‘Fiddler’ raises the roof at Stages

Carissa Massaro (Chava) with Bruce Sabath (Tevye) in “Fiddler on the Roof” through Oct. 5 at Stages St. Louis. 

BY ROBERT A. COHN, Editor-in-Chief Emeritus

How many times can one see “Fiddler on the Roof” and continue to find it enjoyable and inspirational? Countless times is the answer, as evidenced by the high-spirited production of the Tony Award-winning musical playing at Stages St. Louis through Oct. 5.

The story of Tevye the dairyman in 1905 in Czarist Russia is based on Yiddish stories by acclaimed author Sholom Aleichem, the pen name of the Russian-Jewish writer Solomon Rabinowitz (1859-1905), often called the Jewish Mark Twain.

In the Stages production, Bruce Sabath plays a high-energy, youthful Tevye, replete with a fine singing voice, solid dramatic skills and the necessary athleticism for the dance numbers in the play.  In contrast to the hulking presence of the worlds best-known Teyve, Zero Mostel, Sabath is actually closer to the original book description of the dairyman as thin and gaunt. As the play opens, we come to see the hermetically sealed Orthodox Jewish “traditions” so precious to Tevye and his fellow villagers in Anatevka being breached by modern ideas of secularism, socialism, communism, Zionism and assimilation.

Tevye’s five daughters are being tugged away from the tradition of their father and his ancestors at the very time when the future of Anatevka and its way of life is under siege.  

Sabath is superb in his dialogues with God, with whom he seems to have an especially intimate and open relationship. Like Abraham and Moses of biblical times, Tevye not only praises God, but also talks back to the Almighty. 

“Sure we are the chosen people,” he says after a terrible incident. “But once in a while couldn’t you choose some other people?”

As Tevye struggles to balance his backbreaking work and maintain the traditions he holds so dear, he is supported and challenged by his wife of 25 years, Golde (superbly portrayed by Kari Ely). If Tevye is a bit of a dreamer, often lost in his private talks with God, Golde is the ultimate practical wife, totally focused on parenting and keeping the family together during turbulent times.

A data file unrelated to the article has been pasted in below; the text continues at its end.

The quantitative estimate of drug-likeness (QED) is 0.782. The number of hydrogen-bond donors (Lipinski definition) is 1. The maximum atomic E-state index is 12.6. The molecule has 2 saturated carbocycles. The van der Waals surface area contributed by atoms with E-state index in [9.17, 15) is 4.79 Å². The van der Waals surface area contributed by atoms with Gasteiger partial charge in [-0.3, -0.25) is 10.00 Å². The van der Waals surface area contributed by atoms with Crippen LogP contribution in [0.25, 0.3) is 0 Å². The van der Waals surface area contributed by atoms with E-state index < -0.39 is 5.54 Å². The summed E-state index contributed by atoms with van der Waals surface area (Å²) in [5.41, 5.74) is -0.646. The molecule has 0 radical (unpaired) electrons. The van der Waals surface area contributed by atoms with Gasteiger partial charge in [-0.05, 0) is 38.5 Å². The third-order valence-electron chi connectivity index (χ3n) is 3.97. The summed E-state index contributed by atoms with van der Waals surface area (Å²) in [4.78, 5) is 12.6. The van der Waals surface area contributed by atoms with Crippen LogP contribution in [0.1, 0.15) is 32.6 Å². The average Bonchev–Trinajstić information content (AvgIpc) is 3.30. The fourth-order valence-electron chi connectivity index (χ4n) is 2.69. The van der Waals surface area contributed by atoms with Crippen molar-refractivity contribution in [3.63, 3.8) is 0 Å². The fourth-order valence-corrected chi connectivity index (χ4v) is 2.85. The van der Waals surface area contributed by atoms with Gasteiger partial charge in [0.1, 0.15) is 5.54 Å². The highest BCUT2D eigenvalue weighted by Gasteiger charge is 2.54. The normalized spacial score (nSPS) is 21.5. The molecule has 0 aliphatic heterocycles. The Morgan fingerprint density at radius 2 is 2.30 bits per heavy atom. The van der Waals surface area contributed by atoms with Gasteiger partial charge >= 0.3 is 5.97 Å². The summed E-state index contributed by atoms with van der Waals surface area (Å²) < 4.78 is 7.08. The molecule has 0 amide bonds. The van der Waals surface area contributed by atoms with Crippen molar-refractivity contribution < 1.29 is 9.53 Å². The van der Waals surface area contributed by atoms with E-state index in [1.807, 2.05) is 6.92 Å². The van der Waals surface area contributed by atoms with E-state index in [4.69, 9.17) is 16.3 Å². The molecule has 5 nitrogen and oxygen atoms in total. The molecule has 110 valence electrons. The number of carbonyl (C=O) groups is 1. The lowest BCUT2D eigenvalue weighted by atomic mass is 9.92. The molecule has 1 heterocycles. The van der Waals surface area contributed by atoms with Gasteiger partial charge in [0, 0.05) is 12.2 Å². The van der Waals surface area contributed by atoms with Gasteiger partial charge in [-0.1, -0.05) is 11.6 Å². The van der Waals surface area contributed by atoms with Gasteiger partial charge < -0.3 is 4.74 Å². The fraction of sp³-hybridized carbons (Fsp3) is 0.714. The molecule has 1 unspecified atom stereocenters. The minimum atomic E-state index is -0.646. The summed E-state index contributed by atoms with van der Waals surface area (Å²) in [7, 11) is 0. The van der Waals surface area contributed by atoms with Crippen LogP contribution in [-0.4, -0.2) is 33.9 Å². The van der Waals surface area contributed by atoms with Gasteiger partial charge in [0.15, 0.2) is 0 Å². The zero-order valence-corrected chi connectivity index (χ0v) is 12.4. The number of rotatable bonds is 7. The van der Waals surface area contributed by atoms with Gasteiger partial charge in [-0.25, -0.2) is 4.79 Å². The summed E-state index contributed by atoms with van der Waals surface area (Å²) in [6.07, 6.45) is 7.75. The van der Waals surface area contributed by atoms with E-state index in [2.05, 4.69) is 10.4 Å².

Sabath and Ely do a spot-on performance of the song “Do You Love Me?” in which Tevye and Golde, who have been married for 25 years after meeting on the day of their wedding, ask each other about love.

In order to marry off their oldest daughter, Tevye and Golde seek the services of Yente the Matchmaker. Tevye’s treasured tradition requires the marriage to be arranged by a matchmaker rather than the result of romantic love. 

Rachel Coloff is an excellent Yente, infusing her role with intelligence and nuance in contrast to some of the cartoonish performances of Yente in other productions.  The friendship between Golde and Yente comes across as genuine and sometimes emotionally moving.

The storys family drama unfolds as Tevye deals with his three eldest daughters, each of whom bucks the system of arranged marriages, falling in love instead. 

Tzeitel (Stephanie Lynn Mason), the oldest, begs her father not to marry her off to the much older, widowed town butcher Lazar Wolf (Christopher Limber), but rather allow her to marry her true love, the humble tailor Motel (Nick Orfanell). 

Soon after he invents a story to tell Golde as to why Tzeitel shouldnt marry the butcher but rather Motel, Teyve must contend with marital pressures from his daughters Hodel (Julie Hanson), who begs to marry Perchik (Jason Michael Evans), a revolutionary sent to Siberia, and Chava (Carissa Massaro), whose desire to marry a non-Jew almost causes Tevye to break in two. That he cannot allow, he tells her.

Kudos to director Michael Hamilton, musical director Lisa Campbell Albert, choreographer Gary John Larosa, scenic designer James Wolk, lighting designer Matthew McCarthy and production stage manager Shawn Pryby for making creative use of a relatively small stage space for a lively production that still seemed fresh after its nearly three-hour running time.

“Fiddler on the Roof” at Stages proves the enduring power of Sholom Aleichem’s Yiddish stories and the classic Broadway musical, which has enlivened stages in America and worldwide throughout its 50 years.